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Exercise 7.30 Open the calculator-engine-print project and complete the addition of print
statements to each method and the constructor.
Exercise 7.31 Create a CalcEngineTester in the project and run the testAll method.
Does the output that results help you identify where the problem lies?
Exercise 7.32 Do you feel that the amount of output produced by the fully annotated
CalcEngine class is too little, too much, or about right? If you feel that it is too little or too
much, either add further print statements or remove some until you feel that you have the right
level of detail.
Exercise 7.33 What are the respective advantages and disadvantages of using manual
walkthroughs or print statements for debugging? Discuss.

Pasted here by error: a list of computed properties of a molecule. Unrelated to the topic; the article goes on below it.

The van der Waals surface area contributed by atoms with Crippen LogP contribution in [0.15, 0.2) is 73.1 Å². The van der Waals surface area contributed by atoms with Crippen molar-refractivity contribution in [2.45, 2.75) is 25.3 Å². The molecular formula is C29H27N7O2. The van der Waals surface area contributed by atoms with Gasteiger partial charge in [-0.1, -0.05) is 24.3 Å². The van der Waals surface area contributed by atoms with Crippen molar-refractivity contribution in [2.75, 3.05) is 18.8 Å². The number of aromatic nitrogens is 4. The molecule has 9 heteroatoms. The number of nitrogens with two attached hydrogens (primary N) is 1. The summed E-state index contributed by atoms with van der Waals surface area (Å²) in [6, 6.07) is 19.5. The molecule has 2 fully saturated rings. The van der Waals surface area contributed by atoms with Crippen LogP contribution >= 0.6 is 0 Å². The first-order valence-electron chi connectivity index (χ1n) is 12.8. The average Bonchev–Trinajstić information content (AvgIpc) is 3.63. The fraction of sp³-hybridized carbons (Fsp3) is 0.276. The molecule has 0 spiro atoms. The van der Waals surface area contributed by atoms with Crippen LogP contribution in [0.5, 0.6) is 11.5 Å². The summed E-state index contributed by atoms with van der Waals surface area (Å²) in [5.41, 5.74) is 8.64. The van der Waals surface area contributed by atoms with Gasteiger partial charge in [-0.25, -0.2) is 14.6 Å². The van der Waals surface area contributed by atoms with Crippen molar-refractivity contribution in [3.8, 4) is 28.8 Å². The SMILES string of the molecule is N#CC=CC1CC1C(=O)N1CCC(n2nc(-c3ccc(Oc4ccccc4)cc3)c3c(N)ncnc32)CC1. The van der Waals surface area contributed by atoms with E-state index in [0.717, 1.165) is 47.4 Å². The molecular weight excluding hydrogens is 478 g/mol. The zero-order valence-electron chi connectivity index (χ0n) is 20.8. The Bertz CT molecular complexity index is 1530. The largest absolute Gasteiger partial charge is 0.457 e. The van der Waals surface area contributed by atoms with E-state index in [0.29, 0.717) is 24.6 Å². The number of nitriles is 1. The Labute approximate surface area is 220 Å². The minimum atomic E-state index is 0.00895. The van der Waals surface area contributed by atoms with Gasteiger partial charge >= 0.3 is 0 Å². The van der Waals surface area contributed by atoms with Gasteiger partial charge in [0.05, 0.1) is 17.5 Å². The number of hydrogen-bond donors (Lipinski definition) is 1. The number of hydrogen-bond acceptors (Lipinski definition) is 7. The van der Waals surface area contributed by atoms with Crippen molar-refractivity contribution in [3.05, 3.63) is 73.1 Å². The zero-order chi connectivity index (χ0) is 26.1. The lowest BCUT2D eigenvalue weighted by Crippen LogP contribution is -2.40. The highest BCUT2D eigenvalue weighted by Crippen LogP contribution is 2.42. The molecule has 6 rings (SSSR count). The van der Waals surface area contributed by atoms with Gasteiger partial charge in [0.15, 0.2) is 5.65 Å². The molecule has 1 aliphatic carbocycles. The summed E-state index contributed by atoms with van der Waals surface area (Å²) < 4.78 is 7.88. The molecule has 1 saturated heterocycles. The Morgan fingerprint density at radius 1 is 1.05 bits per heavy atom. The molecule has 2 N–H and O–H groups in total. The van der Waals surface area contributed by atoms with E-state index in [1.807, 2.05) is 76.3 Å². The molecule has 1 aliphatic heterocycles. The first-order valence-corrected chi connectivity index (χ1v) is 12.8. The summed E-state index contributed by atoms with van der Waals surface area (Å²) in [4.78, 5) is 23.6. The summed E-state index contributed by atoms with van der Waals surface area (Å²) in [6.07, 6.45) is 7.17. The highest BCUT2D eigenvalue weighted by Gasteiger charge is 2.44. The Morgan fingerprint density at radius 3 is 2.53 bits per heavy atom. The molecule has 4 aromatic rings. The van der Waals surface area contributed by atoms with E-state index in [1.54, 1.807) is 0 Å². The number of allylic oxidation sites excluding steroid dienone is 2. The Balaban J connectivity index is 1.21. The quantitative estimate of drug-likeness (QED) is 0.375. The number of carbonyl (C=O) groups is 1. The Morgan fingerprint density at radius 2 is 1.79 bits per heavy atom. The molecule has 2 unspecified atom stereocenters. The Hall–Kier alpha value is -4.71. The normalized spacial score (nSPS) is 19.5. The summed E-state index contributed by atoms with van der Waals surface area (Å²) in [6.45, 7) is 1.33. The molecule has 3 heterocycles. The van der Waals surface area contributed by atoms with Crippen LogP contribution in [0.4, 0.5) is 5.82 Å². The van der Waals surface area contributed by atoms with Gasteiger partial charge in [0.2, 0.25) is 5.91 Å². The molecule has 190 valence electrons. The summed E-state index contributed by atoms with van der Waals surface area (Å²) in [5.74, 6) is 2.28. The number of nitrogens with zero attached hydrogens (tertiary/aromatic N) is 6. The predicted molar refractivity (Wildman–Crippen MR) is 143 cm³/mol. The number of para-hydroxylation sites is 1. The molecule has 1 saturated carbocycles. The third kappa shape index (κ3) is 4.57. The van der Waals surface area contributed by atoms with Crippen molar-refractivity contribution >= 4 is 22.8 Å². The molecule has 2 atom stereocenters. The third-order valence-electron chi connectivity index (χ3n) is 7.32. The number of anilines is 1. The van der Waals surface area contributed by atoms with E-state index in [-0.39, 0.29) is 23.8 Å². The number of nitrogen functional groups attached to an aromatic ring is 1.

Turning debugging information on or off
If a class is still under development when print statements are added, we often do not want to see
the output every time the class is used. It is best if we can find a way to turn the printing on or off as
required. The most common way to achieve this is to add an extra boolean debugging field to the
class and then make printing dependent upon the value of the field. Code 7.7 illustrates this idea.
Code 7.7
Controlling whether
debugging information
is printed or not
* A number button was pressed.
* @param number The number that was pressed.
public void numberPressed( int number)
if (debugging) {
System.out.println( "numberPressed called with: " +
displayValue = displayValue * 10 + number;
if (debugging) {
A more economical variation on this theme is to replace the direct calls to print statements with
calls to a specialized printing method added to the class. 2 The printing method would print only
if the debugging field is true . Therefore, calls to the printing method would not need to be
2 In fact, we could move this method to a specialized debugging class, but we shall keep things simple in
this discussion.
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